By Zoe Yabrove
By Bree Davies
By Byron Graham
By Susan Froyd
By Josiah M. Hesse
By Bree Davies
By Susan Froyd
By Kate Gibbons
Buddy...The Buddy Holly Story is basically a concert attached to a flimsy afterthought of a plot. Buddy Holly was one of the pioneers of rock and roll, and a huge influence on the musicians who followed him. He rose from obscurity as a country singer in Texas and then created a series of hits over eighteen months. After giving a concert in Clear Lake, Iowa, he was en route to his next engagement when the small plane he'd chartered went down in a snowy field. Everyone aboard was killed: the Big Bopper and Ritchie Valens, as well as Holly and the pilot. The year was 1959, and Holly was just 23.
From where we sit, it's hard to understand just how potent the effect of music like Holly's was on the plastic-coated, repressed and asexual America of the 1950s. Rock and roll was like a hissing viper tossed onto a shag-carpeted floor, a flame licking at the rotten foundations of a glossily painted house. The drama that's limply played out in Buddy was playing out for real in schools and living rooms all over the country, and newspapers were full of stories about worried teachers and parents, and teenagers gleefully submitting to their own basest and most atavistic impulses. Today rock is old and safe and worth big money, and songs that once challenged us to re-experience and re-imagine our entire world have devolved into advertising jingles. At the Arvada Center, the most conventional old codgers imaginable happily let themselves go, clapping and swaying and singing along to "That'll Be the Day."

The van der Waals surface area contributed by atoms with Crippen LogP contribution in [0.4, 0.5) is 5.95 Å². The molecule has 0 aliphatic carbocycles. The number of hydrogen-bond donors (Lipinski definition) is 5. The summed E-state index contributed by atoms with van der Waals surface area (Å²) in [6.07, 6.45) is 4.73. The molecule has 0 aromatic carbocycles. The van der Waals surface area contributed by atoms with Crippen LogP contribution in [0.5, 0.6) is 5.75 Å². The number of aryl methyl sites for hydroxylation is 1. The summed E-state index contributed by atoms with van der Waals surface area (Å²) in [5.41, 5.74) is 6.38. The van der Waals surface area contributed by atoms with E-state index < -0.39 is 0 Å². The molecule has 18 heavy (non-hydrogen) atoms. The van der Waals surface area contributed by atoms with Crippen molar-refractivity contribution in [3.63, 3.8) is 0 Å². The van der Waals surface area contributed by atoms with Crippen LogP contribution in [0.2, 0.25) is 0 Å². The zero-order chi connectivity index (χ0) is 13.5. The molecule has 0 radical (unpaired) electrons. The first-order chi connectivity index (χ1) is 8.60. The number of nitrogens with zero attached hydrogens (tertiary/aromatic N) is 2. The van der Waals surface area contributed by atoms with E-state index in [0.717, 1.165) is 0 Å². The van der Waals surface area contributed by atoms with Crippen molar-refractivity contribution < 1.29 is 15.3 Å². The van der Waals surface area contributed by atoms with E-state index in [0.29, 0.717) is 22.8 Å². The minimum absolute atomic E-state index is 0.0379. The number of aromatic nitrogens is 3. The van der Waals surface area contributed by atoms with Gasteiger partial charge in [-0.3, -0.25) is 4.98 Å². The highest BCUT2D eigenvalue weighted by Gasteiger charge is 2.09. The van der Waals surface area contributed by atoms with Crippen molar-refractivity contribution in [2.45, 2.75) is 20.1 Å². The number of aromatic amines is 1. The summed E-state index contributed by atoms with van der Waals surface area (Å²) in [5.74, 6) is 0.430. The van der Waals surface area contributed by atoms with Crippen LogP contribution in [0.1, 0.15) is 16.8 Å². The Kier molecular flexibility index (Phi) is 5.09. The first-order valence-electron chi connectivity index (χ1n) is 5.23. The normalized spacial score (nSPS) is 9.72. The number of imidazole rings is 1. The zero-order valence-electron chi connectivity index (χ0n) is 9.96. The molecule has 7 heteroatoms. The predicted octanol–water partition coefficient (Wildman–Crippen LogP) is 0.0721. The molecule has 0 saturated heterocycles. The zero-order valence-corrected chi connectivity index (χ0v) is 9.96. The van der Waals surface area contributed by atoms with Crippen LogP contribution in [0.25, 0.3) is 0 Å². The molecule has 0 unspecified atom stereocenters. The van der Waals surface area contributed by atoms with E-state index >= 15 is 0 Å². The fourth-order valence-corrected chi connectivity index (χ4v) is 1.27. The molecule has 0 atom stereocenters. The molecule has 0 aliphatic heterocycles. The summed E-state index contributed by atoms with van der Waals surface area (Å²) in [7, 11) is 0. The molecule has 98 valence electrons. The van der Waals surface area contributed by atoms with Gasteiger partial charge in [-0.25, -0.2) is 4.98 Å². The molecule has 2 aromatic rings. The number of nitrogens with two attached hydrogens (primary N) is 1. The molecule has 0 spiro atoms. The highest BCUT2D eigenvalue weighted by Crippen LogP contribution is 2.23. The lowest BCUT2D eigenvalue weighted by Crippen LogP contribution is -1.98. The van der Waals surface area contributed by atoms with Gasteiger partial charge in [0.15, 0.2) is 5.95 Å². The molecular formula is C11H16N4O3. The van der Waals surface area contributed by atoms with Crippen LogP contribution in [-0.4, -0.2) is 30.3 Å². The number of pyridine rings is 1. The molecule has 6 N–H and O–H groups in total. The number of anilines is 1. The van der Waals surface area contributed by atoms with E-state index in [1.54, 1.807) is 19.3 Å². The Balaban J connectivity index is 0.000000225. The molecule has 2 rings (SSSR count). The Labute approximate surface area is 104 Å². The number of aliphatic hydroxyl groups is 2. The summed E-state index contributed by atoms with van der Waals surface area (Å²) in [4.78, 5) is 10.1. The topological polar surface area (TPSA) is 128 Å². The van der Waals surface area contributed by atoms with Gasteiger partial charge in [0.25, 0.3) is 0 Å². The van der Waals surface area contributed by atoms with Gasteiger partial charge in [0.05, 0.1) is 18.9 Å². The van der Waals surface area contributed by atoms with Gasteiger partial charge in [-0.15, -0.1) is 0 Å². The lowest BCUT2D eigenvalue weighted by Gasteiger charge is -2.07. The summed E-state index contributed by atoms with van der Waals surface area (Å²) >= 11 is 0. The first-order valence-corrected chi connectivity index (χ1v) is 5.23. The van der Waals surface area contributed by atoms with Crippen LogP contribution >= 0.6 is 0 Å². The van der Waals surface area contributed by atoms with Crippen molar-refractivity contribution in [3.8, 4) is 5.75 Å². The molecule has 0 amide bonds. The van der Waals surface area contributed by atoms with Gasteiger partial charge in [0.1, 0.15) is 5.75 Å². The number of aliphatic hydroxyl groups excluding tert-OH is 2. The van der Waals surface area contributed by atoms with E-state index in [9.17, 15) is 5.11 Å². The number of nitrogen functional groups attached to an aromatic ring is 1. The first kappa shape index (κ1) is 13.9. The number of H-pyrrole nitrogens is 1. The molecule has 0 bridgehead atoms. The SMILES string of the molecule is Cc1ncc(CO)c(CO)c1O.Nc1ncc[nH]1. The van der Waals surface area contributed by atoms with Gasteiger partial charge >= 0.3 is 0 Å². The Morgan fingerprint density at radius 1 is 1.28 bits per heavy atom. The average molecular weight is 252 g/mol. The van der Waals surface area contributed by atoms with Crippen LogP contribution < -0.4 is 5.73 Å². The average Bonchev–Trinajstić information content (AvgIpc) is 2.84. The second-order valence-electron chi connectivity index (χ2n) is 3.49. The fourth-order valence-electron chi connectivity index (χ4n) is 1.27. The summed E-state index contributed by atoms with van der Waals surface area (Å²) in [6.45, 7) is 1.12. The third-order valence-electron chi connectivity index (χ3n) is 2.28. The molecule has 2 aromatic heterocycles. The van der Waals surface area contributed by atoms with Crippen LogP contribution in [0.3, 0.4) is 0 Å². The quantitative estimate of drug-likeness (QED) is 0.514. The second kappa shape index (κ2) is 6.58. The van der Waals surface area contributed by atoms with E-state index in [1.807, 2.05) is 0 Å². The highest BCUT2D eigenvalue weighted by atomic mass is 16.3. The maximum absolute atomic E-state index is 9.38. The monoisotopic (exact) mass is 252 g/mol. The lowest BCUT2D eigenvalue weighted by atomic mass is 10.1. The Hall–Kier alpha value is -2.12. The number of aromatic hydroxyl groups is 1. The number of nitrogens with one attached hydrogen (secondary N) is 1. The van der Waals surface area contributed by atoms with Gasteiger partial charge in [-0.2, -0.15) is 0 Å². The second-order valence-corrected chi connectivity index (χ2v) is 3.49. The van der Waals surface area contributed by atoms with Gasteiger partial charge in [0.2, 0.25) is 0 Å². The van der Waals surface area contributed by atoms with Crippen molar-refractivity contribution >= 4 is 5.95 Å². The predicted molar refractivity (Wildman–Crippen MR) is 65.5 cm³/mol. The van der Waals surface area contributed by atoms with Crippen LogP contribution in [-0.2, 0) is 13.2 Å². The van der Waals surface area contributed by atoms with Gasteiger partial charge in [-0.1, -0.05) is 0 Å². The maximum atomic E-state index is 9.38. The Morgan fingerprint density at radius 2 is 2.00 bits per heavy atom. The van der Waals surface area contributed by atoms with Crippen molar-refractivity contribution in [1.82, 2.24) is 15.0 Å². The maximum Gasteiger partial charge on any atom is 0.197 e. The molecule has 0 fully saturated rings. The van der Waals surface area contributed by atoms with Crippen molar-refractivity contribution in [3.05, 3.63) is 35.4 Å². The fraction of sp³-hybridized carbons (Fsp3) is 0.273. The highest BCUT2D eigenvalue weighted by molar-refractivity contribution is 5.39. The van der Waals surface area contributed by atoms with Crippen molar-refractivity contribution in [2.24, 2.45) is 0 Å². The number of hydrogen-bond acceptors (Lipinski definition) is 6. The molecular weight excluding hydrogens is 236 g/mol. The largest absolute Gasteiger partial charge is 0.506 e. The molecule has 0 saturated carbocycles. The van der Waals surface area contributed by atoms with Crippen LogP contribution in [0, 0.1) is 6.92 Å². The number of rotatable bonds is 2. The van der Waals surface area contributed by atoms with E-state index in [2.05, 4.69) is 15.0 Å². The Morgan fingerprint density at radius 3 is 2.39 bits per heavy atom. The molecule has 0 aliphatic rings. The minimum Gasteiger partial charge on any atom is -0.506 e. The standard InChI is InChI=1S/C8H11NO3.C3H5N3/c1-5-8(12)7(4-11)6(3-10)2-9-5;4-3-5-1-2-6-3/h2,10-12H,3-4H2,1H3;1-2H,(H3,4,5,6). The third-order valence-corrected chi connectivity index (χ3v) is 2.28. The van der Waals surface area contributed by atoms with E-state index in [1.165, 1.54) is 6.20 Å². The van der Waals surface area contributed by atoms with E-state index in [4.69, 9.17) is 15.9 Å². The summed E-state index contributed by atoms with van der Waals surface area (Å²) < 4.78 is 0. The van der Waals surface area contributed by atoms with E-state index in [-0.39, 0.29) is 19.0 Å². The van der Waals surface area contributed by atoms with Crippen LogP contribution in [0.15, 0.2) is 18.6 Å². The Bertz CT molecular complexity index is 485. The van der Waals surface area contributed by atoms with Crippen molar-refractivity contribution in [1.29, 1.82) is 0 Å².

I love Buddy Holly's music, and this production sort of does it justice. At least the musicianship on stage is of the highest caliber. The singers are good, and almost everyone in the cast plays an instrument. Again and again, they re-create, almost to the second, those irresistible rhythms and arrangements we remember so well. Each act ends with Holly in concert: the first with Holly and the Crickets performing at the Apollo Theatre in New York, where they've been booked on the incorrect assumption that they're a black group but manage to win over the crowd (that's us!) almost immediately; the second with the final gathering at Clear Lake, Iowa.
But the acting throughout is as lame and presentational as the playing is skilled, which doubly underlines the vapidity of the script. There's also quite a lot of audience manipulation; by the time the emcee at Clear Lake was done asking us where we were from and leading us in claps and chants, I was ready to scream. And while Bennett Dunn brings serious musical talent to the role of Holly, he's just too damn cute. I don't mean handsome (which he is) and not at all geeky (which Buddy Holly was), but a smiling, ingratiating, anxious-to-please kind of cute that undercuts rebelliousness. James Agee once remarked that "the deadliest blow the enemy of the human soul can strike is to do fury honor," and though he was thinking of issues loftier than rock and roll, the insight still applies.
This production feels safe, plastic, constricted — very much like the decade the rockers worked so hard to tear apart.
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